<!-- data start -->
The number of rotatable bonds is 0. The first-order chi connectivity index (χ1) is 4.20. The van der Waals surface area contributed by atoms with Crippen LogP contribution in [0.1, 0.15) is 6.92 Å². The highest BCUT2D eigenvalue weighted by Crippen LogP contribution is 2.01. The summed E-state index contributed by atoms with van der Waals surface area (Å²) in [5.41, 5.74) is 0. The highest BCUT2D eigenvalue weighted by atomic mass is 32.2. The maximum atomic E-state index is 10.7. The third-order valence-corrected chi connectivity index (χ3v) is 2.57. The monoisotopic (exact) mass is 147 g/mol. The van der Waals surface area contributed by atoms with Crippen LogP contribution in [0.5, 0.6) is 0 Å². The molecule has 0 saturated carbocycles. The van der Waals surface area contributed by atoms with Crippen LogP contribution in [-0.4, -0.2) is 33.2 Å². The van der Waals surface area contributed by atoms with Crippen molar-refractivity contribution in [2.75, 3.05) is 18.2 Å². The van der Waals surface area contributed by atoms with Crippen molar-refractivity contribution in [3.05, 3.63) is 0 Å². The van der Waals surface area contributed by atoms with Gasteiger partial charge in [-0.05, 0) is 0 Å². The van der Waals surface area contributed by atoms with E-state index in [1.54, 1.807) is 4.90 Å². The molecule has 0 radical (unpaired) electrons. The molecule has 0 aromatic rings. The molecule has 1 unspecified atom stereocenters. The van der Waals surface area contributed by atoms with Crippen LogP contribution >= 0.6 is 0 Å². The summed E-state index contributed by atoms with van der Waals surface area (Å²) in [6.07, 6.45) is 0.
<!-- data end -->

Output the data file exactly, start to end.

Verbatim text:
The number of rotatable bonds is 0. The first-order chi connectivity index (χ1) is 4.20. The van der Waals surface area contributed by atoms with Crippen LogP contribution in [0.1, 0.15) is 6.92 Å². The highest BCUT2D eigenvalue weighted by Crippen LogP contribution is 2.01. The summed E-state index contributed by atoms with van der Waals surface area (Å²) in [5.41, 5.74) is 0. The highest BCUT2D eigenvalue weighted by atomic mass is 32.2. The maximum atomic E-state index is 10.7. The third-order valence-corrected chi connectivity index (χ3v) is 2.57. The monoisotopic (exact) mass is 147 g/mol. The van der Waals surface area contributed by atoms with Crippen LogP contribution in [0.5, 0.6) is 0 Å². The molecule has 0 saturated carbocycles. The van der Waals surface area contributed by atoms with Crippen LogP contribution in [-0.4, -0.2) is 33.2 Å². The van der Waals surface area contributed by atoms with Crippen molar-refractivity contribution in [2.75, 3.05) is 18.2 Å². The van der Waals surface area contributed by atoms with Crippen molar-refractivity contribution in [3.05, 3.63) is 0 Å². The van der Waals surface area contributed by atoms with Gasteiger partial charge in [-0.05, 0) is 0 Å². The van der Waals surface area contributed by atoms with E-state index in [1.54, 1.807) is 4.90 Å². The molecule has 0 radical (unpaired) electrons. The molecule has 0 aromatic rings. The molecule has 1 unspecified atom stereocenters. The van der Waals surface area contributed by atoms with Crippen LogP contribution >= 0.6 is 0 Å². The summed E-state index contributed by atoms with van der Waals surface area (Å²) in [6.07, 6.45) is 0.